maymond

Link to Your Content v1.6.2

Three days, two updates and a developer in a chair that looks nothing like a pear tree.

Today’s update has a fix for a bug that was causing certain document and image links to link to the attachment page rather than the file itself. So if you’ve run into said problem, or simply want to avoid the problem all together head on out and get version 1.6.2. And if you don’t have the plugin already what are you waiting for, head on over to the WordPress Repository and create a Link to Your Content today.

maymond

Link to Your Content v1.6.1

Where did I read recently that testing was an important part of programming?

Ah, right, the post directly below this one. That I wrote. Two months ago. One of these days I will have to learn to take my own advice. In the meantime I will continue to dutifully keep the plugin updated and working for as many people as I conceivably can.

Which brings me to the most recent release, 1.6.1. Unbeknownst to me, because I never tested this case, you couldn’t link a full line of text in IE with the method I was using to create the link in tinyMCE. Well, now you can. A few small behind the scenes tweaks to the way links are handled, and to styles, have the plugin working fully and looking a little better in IE. So if you’re using IE I recommend updating to the latest version so you can actually use the plugin as it was intended. And if you’re not using IE I still recommend updating to the latest version to stay current, just because.

maymond

Link to Your Content 1.6

What’s this…proper version numbering? For shame.

Now that my SVN issues are (mostly) figured out, it only made sense to get back to a more normal version numbering scheme. Hence version 1.5, 1.5.1 and now 1.6 of Link to Your Content complete with:

  • New External tab giving you the option to easily link to an external (or internal) URL or an e-mail address
  • Default link target has been switched to “open in the same window”
  • Fixed a bug with the link target
  • Fixed a bug with custom link titles
  • Default link title is now the text that was selected
  • New screenshots showcasing the updates

What are you doing down here? The important information is up there. Stop reading and start linking.

maymond

1000 Strong and Growing

Alright, so it doesn’t quite have the same ring to it as the old Flintstone vitamin commercials, but I was admittedly a little happy/proud to see that the first plugin I had released made it over the 1000 download mark. And I figured it was a good first milestone to mark with some sort of announcement/feature release.

Pagination, Table for 20

Speaking of feature release, Version 1.5.1 of Link to Your Content has officially been let loose upon on the internet now with user defined pagination values. So instead of having to use the default 20, though you still can, you can now decide for yourself after how many entries the plugin should paginate. I know what you’re thinking, glamorous right, with all that I could have done this was clearly the best upgrade and the one everyone was waiting for.  What can I say, I live to please.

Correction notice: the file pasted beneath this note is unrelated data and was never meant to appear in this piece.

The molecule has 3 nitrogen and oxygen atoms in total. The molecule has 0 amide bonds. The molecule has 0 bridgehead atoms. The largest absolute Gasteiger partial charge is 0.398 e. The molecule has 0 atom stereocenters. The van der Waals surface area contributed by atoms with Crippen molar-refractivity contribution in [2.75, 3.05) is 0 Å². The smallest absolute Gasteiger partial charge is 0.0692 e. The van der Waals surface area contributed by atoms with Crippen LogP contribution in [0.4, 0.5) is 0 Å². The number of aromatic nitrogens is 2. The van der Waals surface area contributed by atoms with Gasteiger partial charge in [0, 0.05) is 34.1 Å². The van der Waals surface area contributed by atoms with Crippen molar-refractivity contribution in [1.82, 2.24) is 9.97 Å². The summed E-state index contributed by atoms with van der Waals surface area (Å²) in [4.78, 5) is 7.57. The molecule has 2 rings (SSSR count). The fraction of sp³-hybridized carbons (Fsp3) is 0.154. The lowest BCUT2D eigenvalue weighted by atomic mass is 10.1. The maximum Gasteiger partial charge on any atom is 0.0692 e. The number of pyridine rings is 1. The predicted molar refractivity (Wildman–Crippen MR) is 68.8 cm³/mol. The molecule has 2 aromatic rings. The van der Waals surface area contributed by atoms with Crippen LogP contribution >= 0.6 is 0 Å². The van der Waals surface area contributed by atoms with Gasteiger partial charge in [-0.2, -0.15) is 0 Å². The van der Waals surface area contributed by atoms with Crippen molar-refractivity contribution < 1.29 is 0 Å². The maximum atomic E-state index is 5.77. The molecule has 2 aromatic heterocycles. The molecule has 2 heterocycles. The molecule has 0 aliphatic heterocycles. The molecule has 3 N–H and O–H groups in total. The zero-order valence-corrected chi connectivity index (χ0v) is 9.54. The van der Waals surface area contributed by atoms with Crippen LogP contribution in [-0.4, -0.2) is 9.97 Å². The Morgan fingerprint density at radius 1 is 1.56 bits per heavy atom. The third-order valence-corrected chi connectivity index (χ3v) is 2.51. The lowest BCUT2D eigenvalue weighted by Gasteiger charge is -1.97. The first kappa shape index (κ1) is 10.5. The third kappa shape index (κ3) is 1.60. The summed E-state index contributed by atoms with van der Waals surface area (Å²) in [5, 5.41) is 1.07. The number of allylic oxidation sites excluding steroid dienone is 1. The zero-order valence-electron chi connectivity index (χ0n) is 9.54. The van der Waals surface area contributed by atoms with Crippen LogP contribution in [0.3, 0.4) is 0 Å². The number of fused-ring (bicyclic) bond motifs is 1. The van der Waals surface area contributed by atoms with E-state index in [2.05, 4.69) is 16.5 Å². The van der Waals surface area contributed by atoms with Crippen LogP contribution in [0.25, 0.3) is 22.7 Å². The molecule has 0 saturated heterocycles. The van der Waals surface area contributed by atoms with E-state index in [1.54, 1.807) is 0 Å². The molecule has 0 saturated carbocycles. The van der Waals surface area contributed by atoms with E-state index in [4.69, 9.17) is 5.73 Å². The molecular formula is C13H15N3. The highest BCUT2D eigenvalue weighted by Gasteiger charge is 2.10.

Although the roadmap for the plugin isn’t wrong, I do plan on adding the ability to create external and email links as well as the ability to search. It just wasn’t in the cards for an update that I could start and finish in one afternoon.

So to those 1000 or so people who decided, whether in their right mind of not, to download and use this simple little plugin I wrote I say thank you.

maymond

Multisite, custom post types and link to your content

Oh my

Alright, so that was probably a bit much but I couldn’t come up with a better way to start the post. Not to mention this is probably the closest I will come to having a harrowing or cautionary tale to post, though this really is neither. What it is is what happened when I went to update the one plugin I maintain for what should have been a simple change.

Custom Post Types

When custom post types were introduced in WordPress 3.0 my first inclination was to simply respond to no one in particular, “thats neat.” It wasn’t until I had gone through this article by Justin Tadlock that I started to wrap my feeble little mind around how this was going to affect the sites I built in WordPress. Gone were the days of hijacking a category or tag to segment out specific posts to be treated differently than the rest of the blog. No more pages being created simply to be parents for pages that were to be pulled out and displayed differently. Now all that needed to be done was register a new custom post type and any custom taxonomies or post meta that need to be included. With the update to the default link tool that allowed for linking to custom post types they became just another part of the planning phase when mapping out a new site.

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